Doocy: "It's a war - listen to the military guys." Following Carlson's statement, co-host Steve Doocy declared: "It's a war - listen to the military guys."
But Fox largely ignored Bush's dismissal of Shinseki's recommendation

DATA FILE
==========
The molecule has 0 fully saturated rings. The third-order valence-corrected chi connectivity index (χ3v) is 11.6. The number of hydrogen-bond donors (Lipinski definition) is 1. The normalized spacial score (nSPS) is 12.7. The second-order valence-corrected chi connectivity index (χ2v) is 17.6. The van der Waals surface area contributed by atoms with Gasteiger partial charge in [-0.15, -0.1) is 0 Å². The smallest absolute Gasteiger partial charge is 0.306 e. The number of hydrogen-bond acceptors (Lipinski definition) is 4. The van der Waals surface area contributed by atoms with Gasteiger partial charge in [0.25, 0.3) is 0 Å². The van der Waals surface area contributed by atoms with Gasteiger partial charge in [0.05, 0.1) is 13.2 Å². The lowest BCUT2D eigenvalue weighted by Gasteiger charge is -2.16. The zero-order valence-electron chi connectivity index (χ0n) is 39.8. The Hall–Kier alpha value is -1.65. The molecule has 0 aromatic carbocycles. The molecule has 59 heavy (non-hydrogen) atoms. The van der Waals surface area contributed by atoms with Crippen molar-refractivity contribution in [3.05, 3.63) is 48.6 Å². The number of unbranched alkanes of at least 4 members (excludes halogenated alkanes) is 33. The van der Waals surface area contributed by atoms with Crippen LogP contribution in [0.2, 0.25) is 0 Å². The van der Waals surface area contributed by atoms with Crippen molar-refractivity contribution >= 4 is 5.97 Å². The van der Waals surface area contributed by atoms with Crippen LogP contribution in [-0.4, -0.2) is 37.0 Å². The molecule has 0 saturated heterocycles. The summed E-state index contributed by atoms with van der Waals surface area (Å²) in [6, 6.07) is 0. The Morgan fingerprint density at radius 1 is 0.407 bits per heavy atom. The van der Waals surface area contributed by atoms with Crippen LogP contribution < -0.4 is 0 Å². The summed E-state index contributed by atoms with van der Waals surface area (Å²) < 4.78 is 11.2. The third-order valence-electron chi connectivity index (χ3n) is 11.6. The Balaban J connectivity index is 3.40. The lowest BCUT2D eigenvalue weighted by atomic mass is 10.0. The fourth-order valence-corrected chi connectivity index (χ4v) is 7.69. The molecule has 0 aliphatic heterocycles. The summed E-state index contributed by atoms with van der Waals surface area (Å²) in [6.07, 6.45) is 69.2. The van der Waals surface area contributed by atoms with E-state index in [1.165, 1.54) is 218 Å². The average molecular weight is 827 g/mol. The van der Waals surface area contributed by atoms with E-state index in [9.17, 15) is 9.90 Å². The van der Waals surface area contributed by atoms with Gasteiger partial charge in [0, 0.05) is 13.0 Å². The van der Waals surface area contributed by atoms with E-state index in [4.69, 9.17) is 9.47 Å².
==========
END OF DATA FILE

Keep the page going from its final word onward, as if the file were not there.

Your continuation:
Bush ignored Shinseki's recommendation on troop levels in Iraq. Gen. Eric Shinseki testified in a February 25, 2003, Senate Armed Services Committee hearing that "several hundred thousand soldiers" would be needed to successfully occupy Iraq. However, President Bush did not follow Shinseki's suggestion, and Bush's Deputy Defense Secretary Paul Wolfowitz called Shinseki's recommendation "wildly off the mark." Following the news that the Bush administration planned a surge of troops in 2007, several conservatives and military experts - including Republican Senator Lindsey Graham and Gen. Abizaid - reportedly stated that "Shinseki was right" in his initial estimate, and President Bush stated "there were not enough Iraqi and American troops" to keep the peace in Iraq.